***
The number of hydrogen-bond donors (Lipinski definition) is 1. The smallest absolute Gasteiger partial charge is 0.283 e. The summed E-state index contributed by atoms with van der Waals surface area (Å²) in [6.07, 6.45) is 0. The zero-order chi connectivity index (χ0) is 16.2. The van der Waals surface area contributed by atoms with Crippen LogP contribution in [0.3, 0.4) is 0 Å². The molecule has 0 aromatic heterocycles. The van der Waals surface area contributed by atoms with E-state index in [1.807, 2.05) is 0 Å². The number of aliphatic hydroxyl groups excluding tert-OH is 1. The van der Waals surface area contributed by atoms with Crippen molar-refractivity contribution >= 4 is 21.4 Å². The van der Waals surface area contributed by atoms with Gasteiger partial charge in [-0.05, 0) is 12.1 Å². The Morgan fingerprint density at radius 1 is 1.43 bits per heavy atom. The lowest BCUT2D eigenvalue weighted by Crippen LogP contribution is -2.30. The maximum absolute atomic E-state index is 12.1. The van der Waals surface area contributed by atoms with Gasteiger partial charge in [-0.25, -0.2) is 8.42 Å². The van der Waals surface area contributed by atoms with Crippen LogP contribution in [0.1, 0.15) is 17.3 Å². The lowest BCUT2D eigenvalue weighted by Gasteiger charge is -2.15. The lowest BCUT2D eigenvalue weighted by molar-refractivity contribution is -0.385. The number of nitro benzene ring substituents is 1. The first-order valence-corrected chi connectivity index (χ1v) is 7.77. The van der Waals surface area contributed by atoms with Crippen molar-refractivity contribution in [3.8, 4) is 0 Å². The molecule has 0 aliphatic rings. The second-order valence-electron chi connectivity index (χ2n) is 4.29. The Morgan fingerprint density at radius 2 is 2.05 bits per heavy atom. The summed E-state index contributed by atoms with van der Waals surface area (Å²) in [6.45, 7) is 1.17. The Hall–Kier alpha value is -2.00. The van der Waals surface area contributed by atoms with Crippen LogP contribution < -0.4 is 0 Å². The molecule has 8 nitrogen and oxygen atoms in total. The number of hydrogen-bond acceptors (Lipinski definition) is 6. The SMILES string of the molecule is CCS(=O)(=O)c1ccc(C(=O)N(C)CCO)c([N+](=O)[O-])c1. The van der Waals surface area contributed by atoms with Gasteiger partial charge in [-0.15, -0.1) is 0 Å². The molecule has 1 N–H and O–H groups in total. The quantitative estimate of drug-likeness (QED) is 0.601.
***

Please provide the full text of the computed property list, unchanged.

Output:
The number of hydrogen-bond donors (Lipinski definition) is 1. The smallest absolute Gasteiger partial charge is 0.283 e. The summed E-state index contributed by atoms with van der Waals surface area (Å²) in [6.07, 6.45) is 0. The zero-order chi connectivity index (χ0) is 16.2. The van der Waals surface area contributed by atoms with Crippen LogP contribution in [0.3, 0.4) is 0 Å². The molecule has 0 aromatic heterocycles. The van der Waals surface area contributed by atoms with E-state index in [1.807, 2.05) is 0 Å². The number of aliphatic hydroxyl groups excluding tert-OH is 1. The van der Waals surface area contributed by atoms with Crippen molar-refractivity contribution >= 4 is 21.4 Å². The van der Waals surface area contributed by atoms with Gasteiger partial charge in [-0.05, 0) is 12.1 Å². The Morgan fingerprint density at radius 1 is 1.43 bits per heavy atom. The lowest BCUT2D eigenvalue weighted by Crippen LogP contribution is -2.30. The maximum absolute atomic E-state index is 12.1. The van der Waals surface area contributed by atoms with Gasteiger partial charge in [-0.25, -0.2) is 8.42 Å². The van der Waals surface area contributed by atoms with Crippen LogP contribution in [0.1, 0.15) is 17.3 Å². The lowest BCUT2D eigenvalue weighted by Gasteiger charge is -2.15. The lowest BCUT2D eigenvalue weighted by molar-refractivity contribution is -0.385. The number of nitro benzene ring substituents is 1. The first-order valence-corrected chi connectivity index (χ1v) is 7.77. The van der Waals surface area contributed by atoms with Crippen molar-refractivity contribution in [3.8, 4) is 0 Å². The molecule has 0 aliphatic rings. The second-order valence-electron chi connectivity index (χ2n) is 4.29. The Morgan fingerprint density at radius 2 is 2.05 bits per heavy atom. The summed E-state index contributed by atoms with van der Waals surface area (Å²) in [6.45, 7) is 1.17. The Hall–Kier alpha value is -2.00. The van der Waals surface area contributed by atoms with Crippen LogP contribution < -0.4 is 0 Å². The molecule has 8 nitrogen and oxygen atoms in total. The number of hydrogen-bond acceptors (Lipinski definition) is 6. The SMILES string of the molecule is CCS(=O)(=O)c1ccc(C(=O)N(C)CCO)c([N+](=O)[O-])c1. The van der Waals surface area contributed by atoms with Gasteiger partial charge in [-0.15, -0.1) is 0 Å². The molecule has 1 N–H and O–H groups in total. The quantitative estimate of drug-likeness (QED) is 0.601.